New Advent Resources: 75-Song Playlist, Books, and More

This article contains links to Advent resources you can purchase, but its greatest value might be the playlist of Advent music to help you prepare for the season.

On the WPCA Blog This Week

This week on the blog we published an article written by Zack Wisniewski called Truth and the Silver Screen. If you haven’t already seen it, check it out!

Note: Washington Presbyterian Church and the editors of this blog do not necessarily endorse all content produced by the individuals or groups referenced here. 

Links for the Weekend (2022-09-16)

Each Friday, I’ll post links to 3–5 resources from around the web you may want to check out.

Lord, Help Me See the Ways to Die Today

Trevin Wax writes about how the opportunities for self-denial often show up in small ways throughout each day.

A few months ago, I began asking the Lord every morning to give me chances that day to die to myself, and for the Spirit to help me recognize those opportunities. He has never failed to answer this prayer. Not once. Every time I’ve asked him to show me opportunities to die to myself, he’s come through. Annoyingly so. On occasion, I’ve thought it might be best to stop praying this prayer, as I grew tired of the spiritual discomfort.

Why It Matters That Jesus Was and Still Is Human

Here is a moving reflection on the humanity of Jesus which focuses on his great compassion.

One implication of this truth of Christ’s permanent humanity is that when we see the feeling and passions and affections of the incarnate Christ toward sinners and sufferers as given to us in the four Gospels, we are seeing who Jesus is for us today. The Son has not retreated back into the disembodied divine state in which he existed before he took on flesh.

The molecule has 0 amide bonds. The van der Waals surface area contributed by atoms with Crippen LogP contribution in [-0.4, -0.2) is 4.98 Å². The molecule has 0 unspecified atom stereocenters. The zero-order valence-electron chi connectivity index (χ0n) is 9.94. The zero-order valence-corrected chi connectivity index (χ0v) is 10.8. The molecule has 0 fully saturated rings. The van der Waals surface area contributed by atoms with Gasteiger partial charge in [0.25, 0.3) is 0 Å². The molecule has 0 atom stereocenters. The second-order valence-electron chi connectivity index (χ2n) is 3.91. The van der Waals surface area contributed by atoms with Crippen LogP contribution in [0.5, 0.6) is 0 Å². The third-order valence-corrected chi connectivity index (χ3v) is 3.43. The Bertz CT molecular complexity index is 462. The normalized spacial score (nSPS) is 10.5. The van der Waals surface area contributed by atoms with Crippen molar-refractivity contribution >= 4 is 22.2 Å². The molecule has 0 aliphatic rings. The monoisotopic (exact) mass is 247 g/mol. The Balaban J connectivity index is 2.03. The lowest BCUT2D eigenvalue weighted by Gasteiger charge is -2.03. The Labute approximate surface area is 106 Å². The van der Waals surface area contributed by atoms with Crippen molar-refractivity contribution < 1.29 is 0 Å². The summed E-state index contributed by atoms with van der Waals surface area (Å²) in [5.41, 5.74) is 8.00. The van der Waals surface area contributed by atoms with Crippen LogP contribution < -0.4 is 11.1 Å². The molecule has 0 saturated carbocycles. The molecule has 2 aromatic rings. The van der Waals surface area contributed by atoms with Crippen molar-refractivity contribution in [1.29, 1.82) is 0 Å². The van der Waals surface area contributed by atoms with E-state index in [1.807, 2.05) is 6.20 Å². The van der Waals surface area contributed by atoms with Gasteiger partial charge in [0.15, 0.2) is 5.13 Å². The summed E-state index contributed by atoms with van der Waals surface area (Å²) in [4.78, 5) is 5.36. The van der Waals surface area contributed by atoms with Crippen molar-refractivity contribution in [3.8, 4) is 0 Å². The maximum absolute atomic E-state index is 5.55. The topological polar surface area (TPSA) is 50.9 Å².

You’ve Never Heard This (Spiritually) Before

Many times the first time a person hears the gospel is not actually the first time that person hears the gospel.

So what’s the point? Why sow seed that just seems to get eaten by the birds, rich truths that seem to immediately get suppressed and later forgotten? Simply because this is the only way that spiritual understanding comes about – through the unrelenting sowing of God’s word. The Spirit only comes upon those who have heard the words of truth. He does not work without it or around it. He works through his word, period. And from our perspective we cannot see what is going on behind the scenes, which seed is the one that will take root and burst through the concrete. He sovereignly chooses to strike with life sooner, later, or not at all.

Did Jesus take on our sin nature?

Here’s a short video answer to this question, courtesy of Ligonier Ministries and Michael Reeves.

Note: Washington Presbyterian Church and the editors of this blog do not necessarily endorse all content produced by the individuals or groups referenced here. 

The Incarnation of Aaron

It was a rough mom day: Toddler up early, breakfast residue on the table, cold coffee, quick tempers all around. By about 9:30 a.m., I needed a hug. So much so that I scooped up my unruly child and asked for one. 

She peed on me. 

I should have turned to God, should have been like Susanna Wesley (mother of John and Charles) and thrown my apron over my head to pray. But what I wanted was clean clothes and, still, a hug.

Prayer is effective, and the Holy Spirit’s presence is real. But some days you just need something to touch.